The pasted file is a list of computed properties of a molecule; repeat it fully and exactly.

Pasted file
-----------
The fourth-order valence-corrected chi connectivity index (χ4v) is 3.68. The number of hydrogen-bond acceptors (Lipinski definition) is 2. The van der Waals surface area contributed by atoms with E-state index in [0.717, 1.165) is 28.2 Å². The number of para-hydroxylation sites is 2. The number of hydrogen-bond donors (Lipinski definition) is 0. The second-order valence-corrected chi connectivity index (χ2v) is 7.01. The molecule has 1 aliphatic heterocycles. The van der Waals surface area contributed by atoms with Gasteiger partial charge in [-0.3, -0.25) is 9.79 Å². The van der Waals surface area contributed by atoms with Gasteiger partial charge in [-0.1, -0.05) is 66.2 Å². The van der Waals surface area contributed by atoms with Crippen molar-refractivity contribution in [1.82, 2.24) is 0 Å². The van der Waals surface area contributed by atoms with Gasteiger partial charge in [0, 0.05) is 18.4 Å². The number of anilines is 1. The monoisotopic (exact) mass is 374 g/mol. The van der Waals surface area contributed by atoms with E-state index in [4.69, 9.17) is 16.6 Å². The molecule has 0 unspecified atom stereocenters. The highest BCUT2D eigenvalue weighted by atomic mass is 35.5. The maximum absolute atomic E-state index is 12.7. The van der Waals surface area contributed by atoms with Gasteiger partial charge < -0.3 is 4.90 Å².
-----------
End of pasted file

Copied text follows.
The fourth-order valence-corrected chi connectivity index (χ4v) is 3.68. The number of hydrogen-bond acceptors (Lipinski definition) is 2. The van der Waals surface area contributed by atoms with E-state index in [0.717, 1.165) is 28.2 Å². The number of para-hydroxylation sites is 2. The number of hydrogen-bond donors (Lipinski definition) is 0. The second-order valence-corrected chi connectivity index (χ2v) is 7.01. The molecule has 1 aliphatic heterocycles. The van der Waals surface area contributed by atoms with Gasteiger partial charge in [-0.3, -0.25) is 9.79 Å². The van der Waals surface area contributed by atoms with Gasteiger partial charge in [-0.1, -0.05) is 66.2 Å². The van der Waals surface area contributed by atoms with Crippen molar-refractivity contribution in [1.82, 2.24) is 0 Å². The van der Waals surface area contributed by atoms with Gasteiger partial charge in [0, 0.05) is 18.4 Å². The number of anilines is 1. The monoisotopic (exact) mass is 374 g/mol. The van der Waals surface area contributed by atoms with E-state index in [4.69, 9.17) is 16.6 Å². The molecule has 0 unspecified atom stereocenters. The highest BCUT2D eigenvalue weighted by atomic mass is 35.5. The maximum absolute atomic E-state index is 12.7. The van der Waals surface area contributed by atoms with Gasteiger partial charge < -0.3 is 4.90 Å².